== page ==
Fr. Patrick Klekas is a newly ordained priest for the Diocese of Reno, Nevada and serves as the parochial vicar at St. Albert the Great parish in northwest Reno. He obtained a Bachelor’s degree in History in Secondary Education and a Minor in Music from Boise State University. After pursuing sports and music, he decided to yield to the priestly call he had been hearing for some time. He attended Mount Angel Seminary in the Archdiocese of Portland and there obtained a Bachelor’s in Philosophy and a Bachelor’s in Religious Studies. He then attended St. Patrick’s Seminary in the Archdiocese of San Francisco, where he received a Master’s in Arts, a Master’s in Divinity, and Sacred Theology Baccalaureate. Fr. Klekas is the second oldest of 10 siblings and he is a talented musician who plays guitar, bass, ukulele, and piano. He earned a Spanish Endorsement from Camino Barcelona Spanish language school in Barcelona, Spain, and has traveled to several other countries, including France, Italy, and the Holy Land.
Day 1. Tuesday, September 22: Intercontinental flight
This morning fly to Mexico City. Upon arrival, meet your tour escort and board your private motor-coach to pray before the image of the Empress of the Americas, Our Lady of Guadalupe, of whom Pope Benedict XIV said “God has not done such with any other nation.” Afterwards, transfer to your hotel for dinner and overnight. (D)
Day 2. Wednesday, September 23: Mexico City
Journey northeast to Teotihuacan, one of the most impressive cities of the ancient world. On your way, stop in Tulpetlac, where Our Lady miraculously cured Juan Bernardino, uncle of St. Juan Diego. A church, Santa Maria de Tulpetlac, was built on top of Juan Bernardino’s house. There is a well under the altar that is said to be curative. Continue to Teotihuacan, founded before the Christian era. This colossal urban center once housed up to 125,000 people; the ceremonial center bears witness to the city’s splendor. On your return to Mexico City, have a sightseeing of the Shrine of Our Lady of Guadalupe. Within the complex, visit the original chapel built on the exact site of the apparitions to St. Juan Diego (Chapel of the Little Hill); the Old Basilica consecrated in 1709, where the miraculous image was kept during 262 years; the Baroque Chapel of the Pocito (Chapel of the Little Well) which was built in the 18th century where a miraculous source of water appeared (today it is dry); and the Chapel of the Indians, where in 1531, the first small chapel was built to honor Our Lady and where St. Juan Diego lived to take care of the Holy Image. Dinner and overnight in Mexico City. (BB, L, D)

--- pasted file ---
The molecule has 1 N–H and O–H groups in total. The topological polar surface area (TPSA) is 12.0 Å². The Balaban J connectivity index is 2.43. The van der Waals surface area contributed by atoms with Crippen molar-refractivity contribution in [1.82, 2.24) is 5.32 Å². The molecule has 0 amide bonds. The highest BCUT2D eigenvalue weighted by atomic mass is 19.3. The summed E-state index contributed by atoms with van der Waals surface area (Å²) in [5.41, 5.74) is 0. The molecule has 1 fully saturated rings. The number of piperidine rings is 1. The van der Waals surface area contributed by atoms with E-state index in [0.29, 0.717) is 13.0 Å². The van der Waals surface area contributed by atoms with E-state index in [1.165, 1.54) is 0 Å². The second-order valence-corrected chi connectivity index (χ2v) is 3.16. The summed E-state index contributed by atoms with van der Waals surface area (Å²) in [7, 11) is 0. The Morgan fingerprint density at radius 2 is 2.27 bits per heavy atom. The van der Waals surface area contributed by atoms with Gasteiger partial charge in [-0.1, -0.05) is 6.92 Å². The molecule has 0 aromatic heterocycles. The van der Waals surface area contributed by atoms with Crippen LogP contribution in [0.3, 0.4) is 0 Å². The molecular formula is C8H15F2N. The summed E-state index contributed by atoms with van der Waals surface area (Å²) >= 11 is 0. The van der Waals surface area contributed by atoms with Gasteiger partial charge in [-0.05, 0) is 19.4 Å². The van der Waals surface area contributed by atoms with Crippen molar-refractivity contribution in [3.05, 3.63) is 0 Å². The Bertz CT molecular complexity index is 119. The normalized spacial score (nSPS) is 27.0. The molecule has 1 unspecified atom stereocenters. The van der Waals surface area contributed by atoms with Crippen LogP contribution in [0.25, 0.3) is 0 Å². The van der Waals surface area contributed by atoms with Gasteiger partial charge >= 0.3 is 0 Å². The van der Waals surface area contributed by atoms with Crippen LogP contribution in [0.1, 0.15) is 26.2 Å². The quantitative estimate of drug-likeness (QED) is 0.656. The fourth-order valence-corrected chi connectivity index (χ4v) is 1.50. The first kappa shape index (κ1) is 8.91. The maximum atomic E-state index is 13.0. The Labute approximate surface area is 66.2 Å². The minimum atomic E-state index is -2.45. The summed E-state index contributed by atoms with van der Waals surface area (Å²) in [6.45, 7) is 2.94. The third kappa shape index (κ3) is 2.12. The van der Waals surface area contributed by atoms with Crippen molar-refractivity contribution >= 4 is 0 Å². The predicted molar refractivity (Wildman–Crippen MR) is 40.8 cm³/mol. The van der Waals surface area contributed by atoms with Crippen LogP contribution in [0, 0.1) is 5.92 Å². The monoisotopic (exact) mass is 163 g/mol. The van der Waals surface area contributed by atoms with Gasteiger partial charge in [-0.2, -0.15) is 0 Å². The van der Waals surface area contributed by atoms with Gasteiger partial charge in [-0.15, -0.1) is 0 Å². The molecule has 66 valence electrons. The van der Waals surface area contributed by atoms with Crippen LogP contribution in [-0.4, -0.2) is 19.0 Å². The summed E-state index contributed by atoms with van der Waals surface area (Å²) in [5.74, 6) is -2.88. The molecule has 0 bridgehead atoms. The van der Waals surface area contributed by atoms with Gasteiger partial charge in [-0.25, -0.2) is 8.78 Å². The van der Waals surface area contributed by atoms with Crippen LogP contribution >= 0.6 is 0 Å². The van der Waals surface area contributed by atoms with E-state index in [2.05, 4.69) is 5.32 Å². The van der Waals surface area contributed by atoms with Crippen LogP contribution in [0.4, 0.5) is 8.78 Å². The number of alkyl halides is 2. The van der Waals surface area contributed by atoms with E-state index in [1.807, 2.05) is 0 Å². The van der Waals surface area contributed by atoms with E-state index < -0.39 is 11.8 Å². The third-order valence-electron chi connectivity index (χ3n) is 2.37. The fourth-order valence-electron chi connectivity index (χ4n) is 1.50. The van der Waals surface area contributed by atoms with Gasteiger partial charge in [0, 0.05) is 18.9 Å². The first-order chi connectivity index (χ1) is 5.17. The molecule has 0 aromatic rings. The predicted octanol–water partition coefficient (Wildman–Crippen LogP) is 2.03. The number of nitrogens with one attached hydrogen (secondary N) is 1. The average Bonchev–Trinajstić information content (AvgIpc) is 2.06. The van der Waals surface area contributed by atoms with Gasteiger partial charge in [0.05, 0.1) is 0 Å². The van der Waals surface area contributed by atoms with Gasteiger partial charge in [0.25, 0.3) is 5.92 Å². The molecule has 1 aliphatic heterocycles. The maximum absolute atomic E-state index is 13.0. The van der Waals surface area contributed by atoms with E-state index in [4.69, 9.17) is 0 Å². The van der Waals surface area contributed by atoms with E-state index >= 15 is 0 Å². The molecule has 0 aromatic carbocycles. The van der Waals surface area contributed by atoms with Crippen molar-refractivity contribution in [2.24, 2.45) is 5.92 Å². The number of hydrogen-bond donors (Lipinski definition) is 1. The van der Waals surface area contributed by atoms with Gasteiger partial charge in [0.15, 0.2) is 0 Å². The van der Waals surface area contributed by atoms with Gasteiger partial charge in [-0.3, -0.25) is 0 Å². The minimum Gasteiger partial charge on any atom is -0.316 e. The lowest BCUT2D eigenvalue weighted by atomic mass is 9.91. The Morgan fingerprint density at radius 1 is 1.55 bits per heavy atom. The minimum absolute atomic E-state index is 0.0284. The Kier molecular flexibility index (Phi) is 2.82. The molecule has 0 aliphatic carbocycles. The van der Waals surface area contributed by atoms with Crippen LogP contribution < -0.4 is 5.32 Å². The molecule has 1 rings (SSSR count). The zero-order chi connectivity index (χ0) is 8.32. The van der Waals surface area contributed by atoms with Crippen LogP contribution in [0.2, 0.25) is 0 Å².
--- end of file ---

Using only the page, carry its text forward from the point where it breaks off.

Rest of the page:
Day 3. Thursday, September 24: Mexico City – Puebla
Today travel southeast to the beautiful city of Puebla, a state capital and university city that has preserved its rich heritage of colonial architecture. Enjoy a walking sightseeing of Puebla’s downtown. Your first visit is to the hidden convent of St. Monica, that protected nuns at time of persecution. Adjacent to the convent is a church that houses the miraculous image of Our Lord of Wonders, most venerated by the locals. Next, visit the Church of St. Francis of Assisi, where the incorrupt body of St. Sebastian of Aparicio can be venerated. Afterwards visit Puebla’s Cathedral dedicated to the Immaculate Conception, a treasure of colonial art. The spacious interior has a Latin cross plan, with a wide central nave flanked by two aisles on each side. There are 14 chapels throughout the cathedral, all decorated in the effusive Baroque style. Your last visit today is to the Church of St. Dominic to admire the Rosary Chapel built in 1690. This is an outstanding example of Mexican Baroque, with dazzling use of gilded stucco and onyx stonework. Dinner and overnight in Puebla. (BB, L, D)
Day 4. Friday, September 25: Puebla – Tlaxcala – Mexico City